The military’s Special Operations Forces are the first boots on the ground in a combat zone and usually, the last ones out.
So said Chairman of the Joint Chiefs of Staff Adm. Mike Mullen at the National Defense Industrial Association’s Special Operations and Low-intensity Conflict Symposium.
And, even as he had high words of praise for the special operations forces, saying they were the “best we’ve ever had,” the time is now to being preparing for a future “transition,” the U.S. military’s highest-ranking officer said.
It’s also a time for questions as the nation heads into its 10th year of combat.
“How long can we do it?,” Mullen said. “Somehow, we’ve got to figure out how to create a little more balance as we look to the future.”
Budget pressures that continue to squeeze the department have also proven how important finding the right balance is.
“Every dollar counts and we have to figure out how to spend our money wisely,” he said. “At some point in time -– and I certainly don’t speak to the wars that we’re in, because we can’t back off there -– but at some point in time, we have to ask ourselves, ‘What are we going to stop doing?’”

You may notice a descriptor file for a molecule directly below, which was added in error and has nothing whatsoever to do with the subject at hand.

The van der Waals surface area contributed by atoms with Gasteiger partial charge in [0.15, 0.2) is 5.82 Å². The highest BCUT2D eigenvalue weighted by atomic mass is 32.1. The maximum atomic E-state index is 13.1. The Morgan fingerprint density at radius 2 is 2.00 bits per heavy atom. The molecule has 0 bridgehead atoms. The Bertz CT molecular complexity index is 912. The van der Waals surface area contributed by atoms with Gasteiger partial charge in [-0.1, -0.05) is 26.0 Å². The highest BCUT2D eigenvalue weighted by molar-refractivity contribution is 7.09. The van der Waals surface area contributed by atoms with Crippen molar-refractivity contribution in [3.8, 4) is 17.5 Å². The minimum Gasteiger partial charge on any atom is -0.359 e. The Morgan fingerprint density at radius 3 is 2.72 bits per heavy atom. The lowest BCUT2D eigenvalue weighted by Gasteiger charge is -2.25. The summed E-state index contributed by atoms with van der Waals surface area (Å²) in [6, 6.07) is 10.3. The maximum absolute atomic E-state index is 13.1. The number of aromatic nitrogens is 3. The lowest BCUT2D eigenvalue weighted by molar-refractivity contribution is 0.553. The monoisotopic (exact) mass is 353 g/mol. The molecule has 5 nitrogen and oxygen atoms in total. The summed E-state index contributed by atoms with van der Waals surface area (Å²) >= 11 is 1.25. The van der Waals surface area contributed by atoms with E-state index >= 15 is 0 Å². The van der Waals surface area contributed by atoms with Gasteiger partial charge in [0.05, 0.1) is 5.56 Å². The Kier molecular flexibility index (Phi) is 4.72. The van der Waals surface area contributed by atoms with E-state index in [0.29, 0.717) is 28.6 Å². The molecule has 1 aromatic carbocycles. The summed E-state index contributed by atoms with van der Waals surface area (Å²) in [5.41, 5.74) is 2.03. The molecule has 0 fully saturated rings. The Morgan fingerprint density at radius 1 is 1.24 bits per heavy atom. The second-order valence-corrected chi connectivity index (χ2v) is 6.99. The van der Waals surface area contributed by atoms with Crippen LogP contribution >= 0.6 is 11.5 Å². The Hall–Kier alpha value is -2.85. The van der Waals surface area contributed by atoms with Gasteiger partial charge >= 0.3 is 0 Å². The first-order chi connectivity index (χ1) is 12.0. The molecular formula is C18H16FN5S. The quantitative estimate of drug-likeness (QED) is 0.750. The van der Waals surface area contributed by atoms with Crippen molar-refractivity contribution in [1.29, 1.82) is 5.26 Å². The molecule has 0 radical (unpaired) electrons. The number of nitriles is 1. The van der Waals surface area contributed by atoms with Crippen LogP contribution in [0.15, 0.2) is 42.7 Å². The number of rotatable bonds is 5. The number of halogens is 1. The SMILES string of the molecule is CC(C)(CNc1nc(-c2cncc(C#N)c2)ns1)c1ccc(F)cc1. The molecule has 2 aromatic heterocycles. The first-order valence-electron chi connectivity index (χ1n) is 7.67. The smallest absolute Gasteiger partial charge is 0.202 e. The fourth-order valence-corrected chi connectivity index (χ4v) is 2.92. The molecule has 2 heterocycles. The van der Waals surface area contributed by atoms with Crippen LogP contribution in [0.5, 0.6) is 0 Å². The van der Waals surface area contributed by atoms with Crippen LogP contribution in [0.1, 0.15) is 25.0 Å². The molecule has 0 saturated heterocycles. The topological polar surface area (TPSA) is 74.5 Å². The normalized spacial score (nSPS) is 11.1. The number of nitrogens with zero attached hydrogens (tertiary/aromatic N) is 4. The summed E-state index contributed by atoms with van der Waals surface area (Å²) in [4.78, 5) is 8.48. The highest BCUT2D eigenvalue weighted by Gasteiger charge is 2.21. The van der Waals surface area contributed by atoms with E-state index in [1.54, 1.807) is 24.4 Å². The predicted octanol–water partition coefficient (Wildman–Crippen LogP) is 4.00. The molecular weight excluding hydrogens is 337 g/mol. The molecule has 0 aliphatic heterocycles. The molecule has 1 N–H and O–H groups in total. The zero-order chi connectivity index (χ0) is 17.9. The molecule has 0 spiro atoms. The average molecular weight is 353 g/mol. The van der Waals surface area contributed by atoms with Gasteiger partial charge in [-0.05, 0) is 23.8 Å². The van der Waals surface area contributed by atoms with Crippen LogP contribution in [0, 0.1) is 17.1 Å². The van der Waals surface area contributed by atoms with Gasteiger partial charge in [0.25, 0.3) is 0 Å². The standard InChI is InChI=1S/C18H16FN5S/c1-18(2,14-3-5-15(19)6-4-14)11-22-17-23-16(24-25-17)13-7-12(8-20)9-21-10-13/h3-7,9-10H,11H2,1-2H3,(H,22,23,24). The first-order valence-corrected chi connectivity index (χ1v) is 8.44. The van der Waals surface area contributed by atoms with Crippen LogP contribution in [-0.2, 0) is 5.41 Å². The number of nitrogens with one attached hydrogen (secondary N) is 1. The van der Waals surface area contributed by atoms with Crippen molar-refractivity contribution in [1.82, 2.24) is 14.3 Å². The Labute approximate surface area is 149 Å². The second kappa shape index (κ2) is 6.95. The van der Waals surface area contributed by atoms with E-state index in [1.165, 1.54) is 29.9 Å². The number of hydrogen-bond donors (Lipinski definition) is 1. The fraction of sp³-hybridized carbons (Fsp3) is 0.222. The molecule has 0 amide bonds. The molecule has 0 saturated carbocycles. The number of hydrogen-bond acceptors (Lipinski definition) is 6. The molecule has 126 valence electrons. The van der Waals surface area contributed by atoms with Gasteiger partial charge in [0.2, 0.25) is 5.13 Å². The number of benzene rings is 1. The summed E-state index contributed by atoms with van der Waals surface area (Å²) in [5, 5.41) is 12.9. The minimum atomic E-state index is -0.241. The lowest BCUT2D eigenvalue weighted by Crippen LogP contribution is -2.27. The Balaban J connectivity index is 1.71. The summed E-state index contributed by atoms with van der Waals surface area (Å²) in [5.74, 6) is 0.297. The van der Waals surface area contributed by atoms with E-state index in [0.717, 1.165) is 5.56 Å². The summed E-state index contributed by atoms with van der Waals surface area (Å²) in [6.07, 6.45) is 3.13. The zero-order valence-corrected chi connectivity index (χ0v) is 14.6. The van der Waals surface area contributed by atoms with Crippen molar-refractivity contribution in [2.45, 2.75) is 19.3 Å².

It will be difficult, though, as putting the brakes on is not something the military typically trains for, the chairman suggested.
“We are built to run through walls, or as we say in the Navy, bulkheads,” he explained. “We are not built to stop, ever. We are built to succeed in these missions, which we must continue to do.”
But, the Pentagon’s leaders will have to find ways to prioritize missions to “sustain the force,” the American Forces Press Service characterized his remarks.